Hemorrhoids in teenagers could be treated with some home care tips without any further complications. However, if there is a delay in identification or treating hemorrhoids, it may lead to the below conditions.
- Prolonged bleeding might lead to anemia.
- If there is a blood clot within the hemorrhoids, then it could be extremely painful and might require surgical removal.
Prevention Of Hemorrhoids In Teenagers
Hemorrhoids in teenagers occur mostly due to constipation or poor bathroom habits. You might be able to reduce the risk of hemorrhoids by making the teen eat fiber-rich food and training them to have proper bathroom habits.
Hemorrhoids could be a painful condition in teenagers, and most of them might feel embarrassed to talk about it. If you suspect your child of having hemorrhoids, then talk to them and make them understand that this condition is treatable, and they need not suffer in silence.
Do you have any experience to share on hemorrhoids in teenagers? Let us know in the comments section below.
2. Afra Karavelioglu, et al., Haemorrhoids in Children: A Retrospective Study; Journal of Contemporary Medicine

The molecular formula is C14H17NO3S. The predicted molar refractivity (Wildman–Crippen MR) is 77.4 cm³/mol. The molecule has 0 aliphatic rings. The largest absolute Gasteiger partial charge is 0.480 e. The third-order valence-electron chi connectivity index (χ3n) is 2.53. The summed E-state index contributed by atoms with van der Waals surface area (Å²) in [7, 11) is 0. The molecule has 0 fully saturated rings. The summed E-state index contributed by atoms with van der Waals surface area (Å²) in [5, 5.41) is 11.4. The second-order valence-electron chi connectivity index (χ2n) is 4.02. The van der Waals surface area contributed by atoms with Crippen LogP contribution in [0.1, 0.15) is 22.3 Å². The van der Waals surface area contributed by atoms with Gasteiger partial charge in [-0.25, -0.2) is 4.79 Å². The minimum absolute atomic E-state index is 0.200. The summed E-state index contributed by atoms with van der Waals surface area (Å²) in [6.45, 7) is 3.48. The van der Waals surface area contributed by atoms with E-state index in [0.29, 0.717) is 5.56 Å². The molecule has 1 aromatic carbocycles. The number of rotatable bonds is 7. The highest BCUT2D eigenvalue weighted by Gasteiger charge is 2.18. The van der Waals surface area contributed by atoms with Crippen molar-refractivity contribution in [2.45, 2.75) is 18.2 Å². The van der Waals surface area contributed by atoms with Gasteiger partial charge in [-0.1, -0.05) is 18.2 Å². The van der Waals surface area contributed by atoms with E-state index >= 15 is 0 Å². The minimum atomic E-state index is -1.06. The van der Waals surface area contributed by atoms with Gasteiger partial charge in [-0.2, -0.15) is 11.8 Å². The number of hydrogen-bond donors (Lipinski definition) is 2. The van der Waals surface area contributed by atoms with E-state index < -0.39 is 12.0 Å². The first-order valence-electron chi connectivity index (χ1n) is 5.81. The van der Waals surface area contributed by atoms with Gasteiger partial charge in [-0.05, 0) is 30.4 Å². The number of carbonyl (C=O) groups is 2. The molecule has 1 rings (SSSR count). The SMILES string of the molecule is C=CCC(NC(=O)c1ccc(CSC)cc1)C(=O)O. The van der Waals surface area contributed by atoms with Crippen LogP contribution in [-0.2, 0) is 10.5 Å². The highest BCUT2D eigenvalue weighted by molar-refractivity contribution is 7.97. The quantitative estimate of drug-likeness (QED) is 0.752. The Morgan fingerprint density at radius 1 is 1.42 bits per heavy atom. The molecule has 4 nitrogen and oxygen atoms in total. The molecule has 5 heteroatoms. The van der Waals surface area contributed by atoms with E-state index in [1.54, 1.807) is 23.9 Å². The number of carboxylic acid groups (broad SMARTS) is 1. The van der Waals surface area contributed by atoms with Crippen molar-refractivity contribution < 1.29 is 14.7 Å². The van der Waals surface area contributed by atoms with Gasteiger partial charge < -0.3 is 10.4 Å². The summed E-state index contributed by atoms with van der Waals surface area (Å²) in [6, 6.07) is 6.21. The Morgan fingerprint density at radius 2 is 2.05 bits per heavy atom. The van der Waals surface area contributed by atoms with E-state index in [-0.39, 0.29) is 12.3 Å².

3. Zhifei Sun, and John Migaly, Review of Hemorrhoid Disease: Presentation and Management; Clinics in Colon and Rectal Surgery
4. Ramin Jamshidi; Anorectal Complaints: Hemorrhoids, Fissures, Abscesses, Fistulae; Clinics in Colon and Rectal Surgery
5. The Relationship Between Hemorrhoids and Smartphone Use in the Lavatory; Clinical Trials; US National Library of Medicine
6. Hemorrhoids; Mott’s Childrens’ Hospital
7. Having a Sitz Bath at Home; Patient Education- University Health Network
8. Luis Charua Guindic, Treatment of uncomplicated hemorrhoids with a Hemor-Rite® cryotherapy device: a randomized, prospective, comparative study; Journal of Pain Research
9. Ryuji Sakakibara et al., Influence of Body Position on Defecation in Humans; Research Gate
10. Hindustan Abdul Ahad et al., Herbal Treatment For Hemorrhoids; Research Gate
11. K. P. Sampath Kumar et al., Traditional and Medicinal Uses of Banana; Journal of Pharmacognosy and Phytochemistry
12. Kathy Abascal and Eric Yarnell, Botanical Treatments for Hemorrhoids; Research Gate
13. Meika Foster, Duncan Hunter, and Samir Samman, Evaluation of the Nutritional and Metabolic Effects of Aloe vera; NCBI